Look through their eyes. Understand what good thing they really aim at and figure out how they can get so confused as to think some bad thing is the best route to attaining it. Discuss with them what makes it so bad in practice to do what they do and relentlessly point out the ways it is counter-productive to the real good they are aiming at.

Essentially, you should appeal to the better angels of their nature. And you should do so not only because it is easier to draw more flies with honey, but because it is more accurate (i.e., more truthful) to what motivates them. And it also will be persuasive because it appeals to their own self-understanding. People are both in fact motivated by what they think looks best and they will feel understood when you show them you appreciate what their best intentions are and can appeal to them effectively.

The more you imagine malevolence in their motives so you can hate them with a (hypocritically) clear conscience is the more you exacerbate the divide between you and them and the more that you make constructive debate and peaceful coexistence impossible. It takes self-conscious effort to overcome the natural human impulse to Other one’s enemies and out-group members generally.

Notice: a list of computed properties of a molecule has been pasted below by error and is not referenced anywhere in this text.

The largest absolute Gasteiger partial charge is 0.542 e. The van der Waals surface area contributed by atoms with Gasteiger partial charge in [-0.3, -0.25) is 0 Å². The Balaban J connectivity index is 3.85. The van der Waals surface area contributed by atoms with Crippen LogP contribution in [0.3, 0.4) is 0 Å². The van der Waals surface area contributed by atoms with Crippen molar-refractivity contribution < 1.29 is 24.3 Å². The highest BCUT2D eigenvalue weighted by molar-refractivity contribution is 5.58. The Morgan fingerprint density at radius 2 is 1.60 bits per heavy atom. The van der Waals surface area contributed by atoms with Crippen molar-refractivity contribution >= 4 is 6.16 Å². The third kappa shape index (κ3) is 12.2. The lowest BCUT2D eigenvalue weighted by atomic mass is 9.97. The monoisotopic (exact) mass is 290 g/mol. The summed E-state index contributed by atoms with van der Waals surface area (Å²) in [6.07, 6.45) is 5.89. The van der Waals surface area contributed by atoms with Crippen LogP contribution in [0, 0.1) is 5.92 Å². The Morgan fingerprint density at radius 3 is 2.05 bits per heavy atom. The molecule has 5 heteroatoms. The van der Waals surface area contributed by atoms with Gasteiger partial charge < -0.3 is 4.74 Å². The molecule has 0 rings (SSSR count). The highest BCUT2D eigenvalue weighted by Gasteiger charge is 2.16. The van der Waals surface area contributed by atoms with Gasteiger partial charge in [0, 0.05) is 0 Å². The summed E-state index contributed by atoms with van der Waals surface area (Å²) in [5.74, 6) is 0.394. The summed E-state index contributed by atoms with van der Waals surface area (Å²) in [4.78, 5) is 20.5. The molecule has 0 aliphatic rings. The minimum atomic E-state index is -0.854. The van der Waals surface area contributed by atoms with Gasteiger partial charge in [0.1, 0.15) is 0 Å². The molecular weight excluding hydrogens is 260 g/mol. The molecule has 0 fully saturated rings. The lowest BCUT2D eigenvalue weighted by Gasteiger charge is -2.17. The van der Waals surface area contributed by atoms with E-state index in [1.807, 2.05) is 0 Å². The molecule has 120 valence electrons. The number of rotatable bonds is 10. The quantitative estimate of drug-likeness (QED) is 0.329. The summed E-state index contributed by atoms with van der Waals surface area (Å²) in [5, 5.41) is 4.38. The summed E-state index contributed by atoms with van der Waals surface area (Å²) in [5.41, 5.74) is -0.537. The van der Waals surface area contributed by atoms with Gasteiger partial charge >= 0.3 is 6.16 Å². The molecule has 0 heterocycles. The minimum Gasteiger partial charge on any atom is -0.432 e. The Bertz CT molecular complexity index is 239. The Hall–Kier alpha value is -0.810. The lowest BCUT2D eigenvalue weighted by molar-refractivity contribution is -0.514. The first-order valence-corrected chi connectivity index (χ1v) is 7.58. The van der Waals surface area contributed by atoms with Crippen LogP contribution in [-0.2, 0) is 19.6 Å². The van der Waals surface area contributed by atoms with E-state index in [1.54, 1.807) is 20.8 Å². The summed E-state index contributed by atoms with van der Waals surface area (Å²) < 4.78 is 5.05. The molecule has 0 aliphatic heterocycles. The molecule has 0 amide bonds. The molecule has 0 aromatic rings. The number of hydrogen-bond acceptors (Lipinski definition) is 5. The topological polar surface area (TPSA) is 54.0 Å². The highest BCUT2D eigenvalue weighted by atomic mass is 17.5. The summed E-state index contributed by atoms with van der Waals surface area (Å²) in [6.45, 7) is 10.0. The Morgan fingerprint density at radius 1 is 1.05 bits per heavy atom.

Conscientiously work to overcome your cognitive biases and your tribalism lest they make you as blind as the religious zealots who so enrage you. By all means confront them vigorously on whatever objective harms they cause or which their ideas or their religion causes (either directly or indirectly). Hold them responsible to the degree they have power to change themselves or to change their institutions. When necessary rebuke them harshly to snap some sense into them. Raise their consciousness and their conscientiousness as much as possible.

But always keep in mind that you are dealing with a human being who likely believes he means well and who will snap tight as a clam in self-defense if you demonize him and refuse to understand and engage how the world looks from his perspective.